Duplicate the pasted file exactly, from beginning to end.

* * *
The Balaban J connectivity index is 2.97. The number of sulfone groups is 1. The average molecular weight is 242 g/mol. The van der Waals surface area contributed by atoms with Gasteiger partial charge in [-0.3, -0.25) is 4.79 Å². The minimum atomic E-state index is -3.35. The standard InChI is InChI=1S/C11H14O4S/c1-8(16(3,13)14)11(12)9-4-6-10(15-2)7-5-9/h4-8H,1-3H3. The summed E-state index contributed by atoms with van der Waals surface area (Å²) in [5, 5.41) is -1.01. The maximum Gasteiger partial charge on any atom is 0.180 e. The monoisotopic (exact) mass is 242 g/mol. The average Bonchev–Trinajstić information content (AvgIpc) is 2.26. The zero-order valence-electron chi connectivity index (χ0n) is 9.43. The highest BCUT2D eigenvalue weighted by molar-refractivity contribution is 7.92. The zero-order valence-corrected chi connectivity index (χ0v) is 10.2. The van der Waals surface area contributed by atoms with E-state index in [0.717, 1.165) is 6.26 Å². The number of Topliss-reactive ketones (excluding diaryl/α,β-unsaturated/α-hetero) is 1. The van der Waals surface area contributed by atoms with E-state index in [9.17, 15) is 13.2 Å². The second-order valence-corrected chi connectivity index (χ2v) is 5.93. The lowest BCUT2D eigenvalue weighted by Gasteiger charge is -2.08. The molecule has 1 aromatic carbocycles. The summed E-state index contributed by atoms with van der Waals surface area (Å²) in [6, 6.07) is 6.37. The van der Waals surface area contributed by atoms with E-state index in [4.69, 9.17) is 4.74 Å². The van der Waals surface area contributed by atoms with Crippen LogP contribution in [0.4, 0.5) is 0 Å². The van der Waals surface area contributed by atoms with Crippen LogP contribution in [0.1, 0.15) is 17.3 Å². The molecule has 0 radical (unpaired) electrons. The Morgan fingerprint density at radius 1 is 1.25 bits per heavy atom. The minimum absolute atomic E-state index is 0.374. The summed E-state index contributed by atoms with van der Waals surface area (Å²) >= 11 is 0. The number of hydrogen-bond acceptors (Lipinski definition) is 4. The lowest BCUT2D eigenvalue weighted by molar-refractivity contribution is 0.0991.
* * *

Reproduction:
The Balaban J connectivity index is 2.97. The number of sulfone groups is 1. The average molecular weight is 242 g/mol. The van der Waals surface area contributed by atoms with Gasteiger partial charge in [-0.3, -0.25) is 4.79 Å². The minimum atomic E-state index is -3.35. The standard InChI is InChI=1S/C11H14O4S/c1-8(16(3,13)14)11(12)9-4-6-10(15-2)7-5-9/h4-8H,1-3H3. The summed E-state index contributed by atoms with van der Waals surface area (Å²) in [5, 5.41) is -1.01. The maximum Gasteiger partial charge on any atom is 0.180 e. The monoisotopic (exact) mass is 242 g/mol. The average Bonchev–Trinajstić information content (AvgIpc) is 2.26. The zero-order valence-electron chi connectivity index (χ0n) is 9.43. The highest BCUT2D eigenvalue weighted by molar-refractivity contribution is 7.92. The zero-order valence-corrected chi connectivity index (χ0v) is 10.2. The van der Waals surface area contributed by atoms with E-state index in [0.717, 1.165) is 6.26 Å². The number of Topliss-reactive ketones (excluding diaryl/α,β-unsaturated/α-hetero) is 1. The van der Waals surface area contributed by atoms with E-state index in [9.17, 15) is 13.2 Å². The second-order valence-corrected chi connectivity index (χ2v) is 5.93. The lowest BCUT2D eigenvalue weighted by Gasteiger charge is -2.08. The molecule has 1 aromatic carbocycles. The summed E-state index contributed by atoms with van der Waals surface area (Å²) in [6, 6.07) is 6.37. The van der Waals surface area contributed by atoms with E-state index in [4.69, 9.17) is 4.74 Å². The van der Waals surface area contributed by atoms with Crippen LogP contribution in [0.4, 0.5) is 0 Å². The van der Waals surface area contributed by atoms with Crippen LogP contribution in [0.1, 0.15) is 17.3 Å². The molecule has 0 radical (unpaired) electrons. The Morgan fingerprint density at radius 1 is 1.25 bits per heavy atom. The minimum absolute atomic E-state index is 0.374. The summed E-state index contributed by atoms with van der Waals surface area (Å²) >= 11 is 0. The number of hydrogen-bond acceptors (Lipinski definition) is 4. The lowest BCUT2D eigenvalue weighted by molar-refractivity contribution is 0.0991.